It is absolutely false. This serious and dishonest accusation refers to a socio-educational initiative promoted by the Association for the Promotion of Culture (a non-profit association with legal status No. 1766) called the Training Institute for Service Companies (ICES). This was a Secondary Education Center, officially managed by the private sector, under the supervision of DIPREGEP (Provincial Directorate of Private Management Schools), and authorized by the Ministry of Culture and Education of the Nation, which also granted official recognition to all study plans.


The institute was established in 1973 as a plan for Basic Secondary Education (1st to 3rd year, ages 13 to 15) specializing in Service Administration in households and institutions. Considering the socio-cultural context of those years, in which many girls from vulnerable backgrounds only completed primary school, the initiative aimed to provide an option that would allow them to complete a cycle of secondary education (and then finish high school in another institution) while also providing technical training for a trade.


Later, with Federal Education Law No. 24,195, there was a shift, and ICES ceased to be a basic cycle of secondary school to become a Polimodal school (last 3 years of high school, ages 15 to 18) specializing in the Production of Goods and Services, with a focus on Hospitality.


As a tuition-free private educational institution, ICES facilitated access to girls from less economically privileged backgrounds. ICES also offered housing in the building adjacent to the school to students from out of town. The curriculum combined theoretical teaching with practical learning experiences carried out in the practice center attached to its headquarters.


In the 43 years of the institution's existence (1973-2016), a total of 1,080 students attended, of which 65% graduated with a qualification. Many of them successfully entered the job market, especially in the gastronomic, tourism, and health sectors, while others started their own businesses. Of the total (1,080), only 140 students applied to join Opus Dei (13%).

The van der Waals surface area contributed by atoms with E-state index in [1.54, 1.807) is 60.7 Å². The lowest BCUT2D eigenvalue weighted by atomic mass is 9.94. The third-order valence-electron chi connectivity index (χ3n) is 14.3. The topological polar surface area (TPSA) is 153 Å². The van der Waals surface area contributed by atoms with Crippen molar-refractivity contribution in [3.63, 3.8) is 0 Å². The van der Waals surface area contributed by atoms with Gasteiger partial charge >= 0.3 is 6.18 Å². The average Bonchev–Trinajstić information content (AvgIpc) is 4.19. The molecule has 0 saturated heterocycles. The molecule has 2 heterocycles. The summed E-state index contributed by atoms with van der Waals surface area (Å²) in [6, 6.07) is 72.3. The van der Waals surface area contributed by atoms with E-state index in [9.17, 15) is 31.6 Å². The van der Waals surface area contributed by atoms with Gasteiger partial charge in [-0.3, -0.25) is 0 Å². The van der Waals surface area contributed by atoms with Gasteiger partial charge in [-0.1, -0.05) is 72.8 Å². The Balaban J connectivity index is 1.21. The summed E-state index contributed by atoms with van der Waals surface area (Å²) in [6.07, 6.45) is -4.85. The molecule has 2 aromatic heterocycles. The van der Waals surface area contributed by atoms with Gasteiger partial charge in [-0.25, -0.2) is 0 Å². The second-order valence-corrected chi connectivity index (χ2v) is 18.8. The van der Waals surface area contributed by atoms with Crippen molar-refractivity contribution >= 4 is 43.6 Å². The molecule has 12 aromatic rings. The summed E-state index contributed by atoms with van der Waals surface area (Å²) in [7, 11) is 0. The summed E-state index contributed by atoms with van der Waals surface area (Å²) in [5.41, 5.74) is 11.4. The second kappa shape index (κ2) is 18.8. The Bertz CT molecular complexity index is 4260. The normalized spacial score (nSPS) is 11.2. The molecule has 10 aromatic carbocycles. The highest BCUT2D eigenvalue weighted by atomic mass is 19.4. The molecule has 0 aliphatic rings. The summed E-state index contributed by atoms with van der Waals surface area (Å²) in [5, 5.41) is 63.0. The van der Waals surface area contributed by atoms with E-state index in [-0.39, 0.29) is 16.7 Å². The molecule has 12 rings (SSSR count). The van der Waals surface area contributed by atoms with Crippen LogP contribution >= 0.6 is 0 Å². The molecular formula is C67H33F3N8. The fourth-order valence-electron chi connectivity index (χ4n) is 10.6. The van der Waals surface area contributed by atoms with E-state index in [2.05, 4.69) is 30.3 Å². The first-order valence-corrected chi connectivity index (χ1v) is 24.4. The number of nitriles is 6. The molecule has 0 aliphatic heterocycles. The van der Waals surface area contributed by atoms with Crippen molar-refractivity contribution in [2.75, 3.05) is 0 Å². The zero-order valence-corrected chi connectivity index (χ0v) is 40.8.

Therefore, the accusation is entirely implausible and unfounded. ICES was an educational and social support initiative, nonprofit, which invested significant resources thanks to the contributions of many individuals and the government. It had approval and oversight from provincial and national authorities and provided an opportunity for hundreds of girls from across the country not only to continue their studies but also to gain skills for a trade.​

The students worked?

The students did not work; they received professional training through educational programs expressly approved by the Ministry of Education. The students studied in secondary school (in the first stage, the basic cycle of the first three years; since 1994, with the federal education law, it shifted to the last three years of high school). The different stages had various formats of career guidance that included technical practices, educational programs, etc.

What was the training center?

The students carried out their learning practices in the areas of Hospitality and Gastronomy, at La Chacra and Las Tejas, two houses belonging to the Association for the Promotion of Culture, intended for the organization of cultural activities. They were located in an area adjacent to the school and the residential area.

Did some students not finish high school?

The ICES did not offer complete secondary education for several reasons (including the building capacity of the school and the student residence), and both the students and their parents were aware of this. It was always supervised and approved by the Ministry of Education. Those who graduated from ICES in the first stage, before 1994, could complete their secondary education in another institution. Some did so; others preferred training programs that did not require a complete secondary school diploma, or chose not to continue studying.

What benefits did the ICES students have?

In addition to receiving the education corresponding to the ICES curriculum, the students had a residence that covered all their needs for food and housing; school insurance; recreational expenses; a group health insurance plan in case they needed a doctor's visit at home.